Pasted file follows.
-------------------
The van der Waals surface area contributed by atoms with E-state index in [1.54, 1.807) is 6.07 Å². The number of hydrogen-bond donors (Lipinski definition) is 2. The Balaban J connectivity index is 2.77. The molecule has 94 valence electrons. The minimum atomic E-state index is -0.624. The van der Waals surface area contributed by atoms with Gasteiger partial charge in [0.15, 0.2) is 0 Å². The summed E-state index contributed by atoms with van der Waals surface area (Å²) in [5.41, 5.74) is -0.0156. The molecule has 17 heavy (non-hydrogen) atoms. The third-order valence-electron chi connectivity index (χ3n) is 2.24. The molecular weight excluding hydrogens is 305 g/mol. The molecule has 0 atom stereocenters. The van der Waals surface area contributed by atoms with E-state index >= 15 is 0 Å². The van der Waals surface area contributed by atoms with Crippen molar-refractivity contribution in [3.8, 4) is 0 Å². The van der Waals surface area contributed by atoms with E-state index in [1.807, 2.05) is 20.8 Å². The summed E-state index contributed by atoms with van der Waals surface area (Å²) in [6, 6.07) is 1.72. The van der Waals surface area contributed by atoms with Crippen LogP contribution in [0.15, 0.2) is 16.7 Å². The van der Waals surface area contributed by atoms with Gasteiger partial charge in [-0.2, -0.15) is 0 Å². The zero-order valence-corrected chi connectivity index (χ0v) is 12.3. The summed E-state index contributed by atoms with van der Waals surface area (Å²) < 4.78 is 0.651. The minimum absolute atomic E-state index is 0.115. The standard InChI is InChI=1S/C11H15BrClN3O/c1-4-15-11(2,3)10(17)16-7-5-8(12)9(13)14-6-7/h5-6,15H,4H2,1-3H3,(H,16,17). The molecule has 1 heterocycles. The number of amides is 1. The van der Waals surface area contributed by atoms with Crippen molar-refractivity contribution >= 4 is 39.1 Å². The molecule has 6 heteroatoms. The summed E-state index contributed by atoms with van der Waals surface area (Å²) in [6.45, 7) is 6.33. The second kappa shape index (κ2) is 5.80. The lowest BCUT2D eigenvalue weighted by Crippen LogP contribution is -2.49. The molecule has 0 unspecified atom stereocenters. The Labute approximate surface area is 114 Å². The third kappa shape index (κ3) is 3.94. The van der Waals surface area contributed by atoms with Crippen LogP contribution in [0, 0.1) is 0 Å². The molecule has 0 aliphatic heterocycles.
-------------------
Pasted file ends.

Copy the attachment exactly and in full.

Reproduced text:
The van der Waals surface area contributed by atoms with E-state index in [1.54, 1.807) is 6.07 Å². The number of hydrogen-bond donors (Lipinski definition) is 2. The Balaban J connectivity index is 2.77. The molecule has 94 valence electrons. The minimum atomic E-state index is -0.624. The van der Waals surface area contributed by atoms with Gasteiger partial charge in [0.15, 0.2) is 0 Å². The summed E-state index contributed by atoms with van der Waals surface area (Å²) in [5.41, 5.74) is -0.0156. The molecule has 17 heavy (non-hydrogen) atoms. The third-order valence-electron chi connectivity index (χ3n) is 2.24. The molecular weight excluding hydrogens is 305 g/mol. The molecule has 0 atom stereocenters. The van der Waals surface area contributed by atoms with E-state index >= 15 is 0 Å². The van der Waals surface area contributed by atoms with Crippen molar-refractivity contribution in [3.8, 4) is 0 Å². The van der Waals surface area contributed by atoms with E-state index in [1.807, 2.05) is 20.8 Å². The summed E-state index contributed by atoms with van der Waals surface area (Å²) in [6, 6.07) is 1.72. The van der Waals surface area contributed by atoms with Crippen LogP contribution in [0.15, 0.2) is 16.7 Å². The van der Waals surface area contributed by atoms with Gasteiger partial charge in [-0.2, -0.15) is 0 Å². The zero-order valence-corrected chi connectivity index (χ0v) is 12.3. The summed E-state index contributed by atoms with van der Waals surface area (Å²) < 4.78 is 0.651. The minimum absolute atomic E-state index is 0.115. The standard InChI is InChI=1S/C11H15BrClN3O/c1-4-15-11(2,3)10(17)16-7-5-8(12)9(13)14-6-7/h5-6,15H,4H2,1-3H3,(H,16,17). The molecule has 1 heterocycles. The number of amides is 1. The van der Waals surface area contributed by atoms with Crippen molar-refractivity contribution >= 4 is 39.1 Å². The molecule has 6 heteroatoms. The summed E-state index contributed by atoms with van der Waals surface area (Å²) in [6.45, 7) is 6.33. The second kappa shape index (κ2) is 5.80. The lowest BCUT2D eigenvalue weighted by Crippen LogP contribution is -2.49. The molecule has 0 unspecified atom stereocenters. The Labute approximate surface area is 114 Å². The third kappa shape index (κ3) is 3.94. The van der Waals surface area contributed by atoms with Crippen LogP contribution in [0, 0.1) is 0 Å². The molecule has 0 aliphatic heterocycles.